How Nice Fruit Achieved the Impossible: Fresh Frozen Fruit

How Nice Fruit Achieved the Impossible: Fresh Frozen Fruit

By Susana Gonzalez Ruiz

Nice Fruit is an example of how universities can be the source of revolutionary innovations that have a positive impact on society.

When we talk about innovation, we usually think of companies and R&D departments. However, companies are often only the culmination of long-term projects that start with universities. Research groups are an important source of innovation, but companies often ignore this. The Polytechnic University of Catalonia (Universitat Politècnica de Catalunya, UPC), ranked 37th in Engineering in the U.S. News Best Global University Rankings, is aware of this lack of university-business communication.

As Esther Real, UPC’s Vice-President for Knowledge Transfer, tells me during a conversation, research groups need support to request and obtain patents, but universities lack investment capacity. Research groups could become the R&D Department of companies, but companies only want the finished product. It is for this reason that the UPC also collaborates with investors willing to take risks and turn ideas into revolutionary projects that eventually will materialize into businesses. This is the case of Nice Fruit.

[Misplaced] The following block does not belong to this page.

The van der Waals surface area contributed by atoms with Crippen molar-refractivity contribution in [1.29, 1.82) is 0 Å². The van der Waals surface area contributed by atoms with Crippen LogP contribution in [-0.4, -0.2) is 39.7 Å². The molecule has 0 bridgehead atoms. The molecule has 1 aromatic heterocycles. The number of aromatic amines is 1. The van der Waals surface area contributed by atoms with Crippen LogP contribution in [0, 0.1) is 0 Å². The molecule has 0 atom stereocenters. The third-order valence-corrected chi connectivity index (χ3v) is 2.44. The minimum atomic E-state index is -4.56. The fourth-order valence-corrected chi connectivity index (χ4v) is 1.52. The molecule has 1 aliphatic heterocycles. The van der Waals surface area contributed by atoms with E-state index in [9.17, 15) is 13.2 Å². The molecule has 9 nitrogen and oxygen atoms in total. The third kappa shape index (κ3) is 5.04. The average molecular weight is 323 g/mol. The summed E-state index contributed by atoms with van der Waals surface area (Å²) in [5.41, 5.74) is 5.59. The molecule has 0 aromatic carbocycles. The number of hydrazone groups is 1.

According to José María Roger, President of Nice Fruit, it all began during an informal conversation in 2003 between the UPC professor, José María Nacenta, and the R&D investor group Fenoexit. Nacenta described his project to prove that it was possible to freeze fruit without breaking the cell structure – something that had never been achieved before.

Why was this so important? Fruits are limited by two factors: the optimal harvest time and their geographical origin. Although there has been a significant improvement in goods transport, fruits still have to be collected unripe to be transported long distances without rotting. This means that the fruit doesn’t have enough time to absorb nutrients and sugars from the tree.

Nice Fruit - Figure 1

The other option is to freeze the fruit, as is done with fish. However, unlike fish, fruits contain around 80-90% water and it is in this liquid where nutrients and sugars are located. When the fruit is frozen, water turns into ice and expands (increasing in volume), thus breaking the cell structure. When thawing the fruit, water escapes through these fractures, taking with it all the nutritional value.

Nice Fruit Plant Cell - Figure 2

For many years, universities in different countries have made large investments to develop a method to freeze fruit without breaking the cell structure. All attempts had failed and they concluded that it was impossible to do. José María Nacenta was convinced that this was possible, but he didn’t have enough time and resources to prove it. Luckily, Fenoexit saw potential in Nacenta’s claims and decided to invest in the project.